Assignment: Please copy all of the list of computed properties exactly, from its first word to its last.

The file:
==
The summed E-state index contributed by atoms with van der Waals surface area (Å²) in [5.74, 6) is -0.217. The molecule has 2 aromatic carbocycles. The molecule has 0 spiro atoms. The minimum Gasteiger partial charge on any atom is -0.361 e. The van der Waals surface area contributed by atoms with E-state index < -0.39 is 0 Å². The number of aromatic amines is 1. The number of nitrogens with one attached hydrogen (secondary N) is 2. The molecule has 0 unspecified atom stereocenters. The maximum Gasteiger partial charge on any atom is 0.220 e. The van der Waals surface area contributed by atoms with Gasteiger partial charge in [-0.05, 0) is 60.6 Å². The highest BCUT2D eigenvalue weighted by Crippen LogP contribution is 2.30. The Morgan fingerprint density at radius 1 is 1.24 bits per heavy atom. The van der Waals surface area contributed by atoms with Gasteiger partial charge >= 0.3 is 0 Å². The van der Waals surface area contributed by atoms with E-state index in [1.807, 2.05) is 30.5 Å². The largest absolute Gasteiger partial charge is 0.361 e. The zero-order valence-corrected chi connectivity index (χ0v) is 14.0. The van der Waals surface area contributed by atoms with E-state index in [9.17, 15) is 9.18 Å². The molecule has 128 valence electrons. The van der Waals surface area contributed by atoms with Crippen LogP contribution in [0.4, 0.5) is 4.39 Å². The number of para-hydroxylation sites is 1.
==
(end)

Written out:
The summed E-state index contributed by atoms with van der Waals surface area (Å²) in [5.74, 6) is -0.217. The molecule has 2 aromatic carbocycles. The molecule has 0 spiro atoms. The minimum Gasteiger partial charge on any atom is -0.361 e. The van der Waals surface area contributed by atoms with E-state index < -0.39 is 0 Å². The number of aromatic amines is 1. The number of nitrogens with one attached hydrogen (secondary N) is 2. The molecule has 0 unspecified atom stereocenters. The maximum Gasteiger partial charge on any atom is 0.220 e. The van der Waals surface area contributed by atoms with Gasteiger partial charge in [-0.05, 0) is 60.6 Å². The highest BCUT2D eigenvalue weighted by Crippen LogP contribution is 2.30. The Morgan fingerprint density at radius 1 is 1.24 bits per heavy atom. The van der Waals surface area contributed by atoms with Gasteiger partial charge >= 0.3 is 0 Å². The van der Waals surface area contributed by atoms with E-state index in [1.807, 2.05) is 30.5 Å². The largest absolute Gasteiger partial charge is 0.361 e. The zero-order valence-corrected chi connectivity index (χ0v) is 14.0. The van der Waals surface area contributed by atoms with E-state index in [9.17, 15) is 9.18 Å². The molecule has 128 valence electrons. The van der Waals surface area contributed by atoms with Crippen LogP contribution in [0.4, 0.5) is 4.39 Å². The number of para-hydroxylation sites is 1.